According to Iraq Oil Report (4 August), the Ministry of Industry and Minerals has written a memo “advising” its employees to avoid unions.
The move highlights how the consolidation of the Maliki government in Iraq, and of something approaching real government administration in the country, cuts two ways.
The government is more assertive with the USA. It organised celebrations when US troops quit Iraq’s cities on 30 June. There was some fudging at the edges of that withdrawal, but the US troops have largely stayed out of the cities since, and are due to withdraw completely by December 2011.
Iraq’s stronger government is also a government equipped with a decree from 1987 — one of the very few Saddam-era edicts left on the books by the USA after its period of more or less direct control in 2003-4 — which bans all unions in the public sector, where two-thirds of all Iraq’s full-time workers are employed.
Iraq’s 2005 constitution calls for a new labour law, and a draft is with the Council of Ministers, but meanwhile the 1987 decree stands.
“The Minister advises employees to avoid dealing with any illegal structures of this kind,” says the memo. “There are several entities and illegal structures in some of the public companies that claim they are defending workers’ rights. They are dealing with these issues in an illegal manner to the limit of causing problems and chaos which as a result obstructs the production process in those companies.”
Oil workers, also public-sector, have faced similar warnings and defied them. The Iraqi Teachers’ Union saw off an attack on its organisation (using a different decree) earlier this year.
But the more confident the government gets, the greater the danger. The question is whether Iraqi workers and unions can gain confidence and strength even faster. Encouragingly, oil workers in Basra have threatened to block BP and the Chinese National Petroleum Corp. from entering the big Rumaila oilfield under the terms of a contract recently awarded by the Iraqi Oil Ministry. The workers insist that foreign firms should be involved only in restricted circumstances, monitored by the workers.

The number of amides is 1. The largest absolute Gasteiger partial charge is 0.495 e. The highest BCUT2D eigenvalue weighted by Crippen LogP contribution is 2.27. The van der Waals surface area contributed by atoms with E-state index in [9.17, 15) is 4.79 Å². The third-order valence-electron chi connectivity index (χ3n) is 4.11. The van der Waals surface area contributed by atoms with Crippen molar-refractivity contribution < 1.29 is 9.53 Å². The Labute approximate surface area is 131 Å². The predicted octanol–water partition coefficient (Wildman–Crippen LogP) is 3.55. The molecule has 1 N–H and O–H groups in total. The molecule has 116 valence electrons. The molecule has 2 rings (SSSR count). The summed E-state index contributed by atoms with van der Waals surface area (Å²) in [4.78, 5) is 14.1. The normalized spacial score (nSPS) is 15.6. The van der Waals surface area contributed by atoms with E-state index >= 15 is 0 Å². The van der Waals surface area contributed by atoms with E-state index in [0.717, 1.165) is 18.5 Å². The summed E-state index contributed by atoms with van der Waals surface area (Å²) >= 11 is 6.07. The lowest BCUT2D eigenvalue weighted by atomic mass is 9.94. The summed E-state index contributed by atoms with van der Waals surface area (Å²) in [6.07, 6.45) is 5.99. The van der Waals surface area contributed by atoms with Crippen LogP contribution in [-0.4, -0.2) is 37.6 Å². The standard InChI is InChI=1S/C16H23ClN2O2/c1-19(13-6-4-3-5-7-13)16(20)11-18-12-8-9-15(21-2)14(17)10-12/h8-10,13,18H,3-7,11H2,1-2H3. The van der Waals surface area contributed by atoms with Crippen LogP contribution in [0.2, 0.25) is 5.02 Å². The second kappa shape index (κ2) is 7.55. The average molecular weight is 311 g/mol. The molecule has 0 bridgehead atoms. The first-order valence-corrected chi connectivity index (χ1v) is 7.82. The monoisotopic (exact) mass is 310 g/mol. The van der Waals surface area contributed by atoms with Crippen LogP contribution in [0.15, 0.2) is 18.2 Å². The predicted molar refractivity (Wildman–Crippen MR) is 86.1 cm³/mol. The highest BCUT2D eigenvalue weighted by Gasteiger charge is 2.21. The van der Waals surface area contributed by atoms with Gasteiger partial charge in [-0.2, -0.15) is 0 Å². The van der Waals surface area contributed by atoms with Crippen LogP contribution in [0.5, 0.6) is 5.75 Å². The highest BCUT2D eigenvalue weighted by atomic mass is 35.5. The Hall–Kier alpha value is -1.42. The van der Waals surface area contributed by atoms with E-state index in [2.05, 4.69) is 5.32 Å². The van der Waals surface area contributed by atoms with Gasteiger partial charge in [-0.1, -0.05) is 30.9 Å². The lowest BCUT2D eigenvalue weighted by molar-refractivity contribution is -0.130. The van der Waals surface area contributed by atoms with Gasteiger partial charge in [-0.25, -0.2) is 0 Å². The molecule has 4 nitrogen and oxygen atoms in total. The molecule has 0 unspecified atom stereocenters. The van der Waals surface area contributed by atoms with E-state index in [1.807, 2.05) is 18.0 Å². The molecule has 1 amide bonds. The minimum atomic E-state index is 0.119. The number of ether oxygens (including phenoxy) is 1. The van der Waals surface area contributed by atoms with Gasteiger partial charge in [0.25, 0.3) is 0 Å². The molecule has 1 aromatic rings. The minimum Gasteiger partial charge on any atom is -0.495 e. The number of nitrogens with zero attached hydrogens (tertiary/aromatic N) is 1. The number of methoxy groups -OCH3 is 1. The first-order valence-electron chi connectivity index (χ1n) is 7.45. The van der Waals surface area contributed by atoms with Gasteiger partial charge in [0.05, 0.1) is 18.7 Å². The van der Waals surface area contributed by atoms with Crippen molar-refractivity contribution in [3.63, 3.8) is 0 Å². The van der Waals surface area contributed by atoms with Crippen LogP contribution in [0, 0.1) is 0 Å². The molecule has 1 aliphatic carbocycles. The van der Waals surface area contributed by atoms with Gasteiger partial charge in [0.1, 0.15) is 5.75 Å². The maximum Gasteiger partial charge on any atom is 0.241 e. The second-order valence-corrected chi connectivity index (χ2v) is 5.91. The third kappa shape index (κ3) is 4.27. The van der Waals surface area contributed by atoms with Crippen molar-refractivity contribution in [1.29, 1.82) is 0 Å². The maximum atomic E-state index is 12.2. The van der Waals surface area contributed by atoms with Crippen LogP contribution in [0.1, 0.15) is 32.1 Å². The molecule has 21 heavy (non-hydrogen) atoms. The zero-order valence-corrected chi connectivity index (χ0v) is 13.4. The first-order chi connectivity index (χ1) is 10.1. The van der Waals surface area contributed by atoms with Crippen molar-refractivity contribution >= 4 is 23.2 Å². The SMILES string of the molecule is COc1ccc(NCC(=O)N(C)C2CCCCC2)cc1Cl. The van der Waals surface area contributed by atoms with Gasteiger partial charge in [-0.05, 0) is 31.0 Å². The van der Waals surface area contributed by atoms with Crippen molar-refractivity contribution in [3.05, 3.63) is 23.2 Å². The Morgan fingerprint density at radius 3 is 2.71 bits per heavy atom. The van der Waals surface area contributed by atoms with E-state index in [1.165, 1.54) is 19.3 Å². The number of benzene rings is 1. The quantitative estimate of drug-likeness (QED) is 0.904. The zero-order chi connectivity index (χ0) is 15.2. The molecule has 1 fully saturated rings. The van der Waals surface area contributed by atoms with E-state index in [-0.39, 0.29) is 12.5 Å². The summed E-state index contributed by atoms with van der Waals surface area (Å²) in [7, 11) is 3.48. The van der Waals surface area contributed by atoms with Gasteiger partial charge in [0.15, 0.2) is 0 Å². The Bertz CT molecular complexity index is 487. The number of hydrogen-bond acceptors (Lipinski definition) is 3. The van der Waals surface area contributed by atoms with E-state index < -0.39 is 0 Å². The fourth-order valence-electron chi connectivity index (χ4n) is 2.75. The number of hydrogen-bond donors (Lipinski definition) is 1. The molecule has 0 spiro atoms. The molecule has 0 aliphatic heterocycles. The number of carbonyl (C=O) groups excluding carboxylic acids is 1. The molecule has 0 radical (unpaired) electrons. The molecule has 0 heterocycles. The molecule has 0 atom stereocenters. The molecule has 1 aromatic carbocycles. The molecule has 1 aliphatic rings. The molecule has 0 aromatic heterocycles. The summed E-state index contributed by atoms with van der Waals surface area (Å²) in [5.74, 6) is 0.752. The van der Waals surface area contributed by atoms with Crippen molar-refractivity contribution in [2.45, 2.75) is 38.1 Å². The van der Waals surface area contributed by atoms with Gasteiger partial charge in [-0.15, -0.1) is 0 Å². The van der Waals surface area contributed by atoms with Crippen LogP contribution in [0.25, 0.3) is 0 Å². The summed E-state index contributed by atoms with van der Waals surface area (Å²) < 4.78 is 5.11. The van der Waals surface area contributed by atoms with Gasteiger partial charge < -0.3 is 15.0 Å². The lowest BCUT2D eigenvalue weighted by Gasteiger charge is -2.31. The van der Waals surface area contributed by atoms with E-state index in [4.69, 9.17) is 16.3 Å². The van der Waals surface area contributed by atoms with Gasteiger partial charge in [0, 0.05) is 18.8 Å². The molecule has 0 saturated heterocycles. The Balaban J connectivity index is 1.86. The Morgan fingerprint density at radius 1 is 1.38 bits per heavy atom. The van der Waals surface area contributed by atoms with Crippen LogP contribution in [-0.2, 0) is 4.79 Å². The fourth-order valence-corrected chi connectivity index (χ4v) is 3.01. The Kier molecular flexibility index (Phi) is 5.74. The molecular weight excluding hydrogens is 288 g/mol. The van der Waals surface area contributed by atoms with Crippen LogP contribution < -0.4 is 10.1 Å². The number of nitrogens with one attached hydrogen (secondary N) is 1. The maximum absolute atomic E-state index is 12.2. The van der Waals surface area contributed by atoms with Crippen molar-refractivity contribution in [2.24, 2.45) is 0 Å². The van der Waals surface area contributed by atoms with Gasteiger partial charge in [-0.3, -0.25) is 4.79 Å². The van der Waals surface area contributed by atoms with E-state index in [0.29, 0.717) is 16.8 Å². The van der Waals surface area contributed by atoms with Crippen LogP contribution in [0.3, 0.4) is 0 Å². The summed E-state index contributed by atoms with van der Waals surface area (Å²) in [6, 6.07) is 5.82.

Sectarian violence and social conditions in Iraq remain hellish, but still short of the muffled civil-war level of 2006 and the first eight months or so of 2007.
In a hugely oil-rich country, over 31% of the population never have access to safe, clean drinking water, according to the US government’s latest report. Electricity output has increased, but 49% of Iraqis never get an electricity supply they find adequate. Unemployment remains very high. Oil production is down a bit on 2009; though oil prices are now rising, Iraqi government revenues were hit in the early part of 2009 by much lower prices than in most of 2008.
Nevertheless, the consolidation of the government continues. Iraq is in line to take direct control of its oil revenues from the end of 2009 (at present the revenues are still all first paid into a fund held in New York). And Maliki has hinted that for the elections coming in January 2010 he may break from the Shia-Muslim coalition (with the Islamic Supreme Council of Iraq and the Sadr movement) on whose ticket he was elected in December 2005, instead trying to muster Sunni and secular allies.
Iraqi unions are still pushing for a democratic labour law to give unions legal protection. US trade unionists, organised in US Labor Against the War, are actively backing their campaign. British trade unionists should do so too.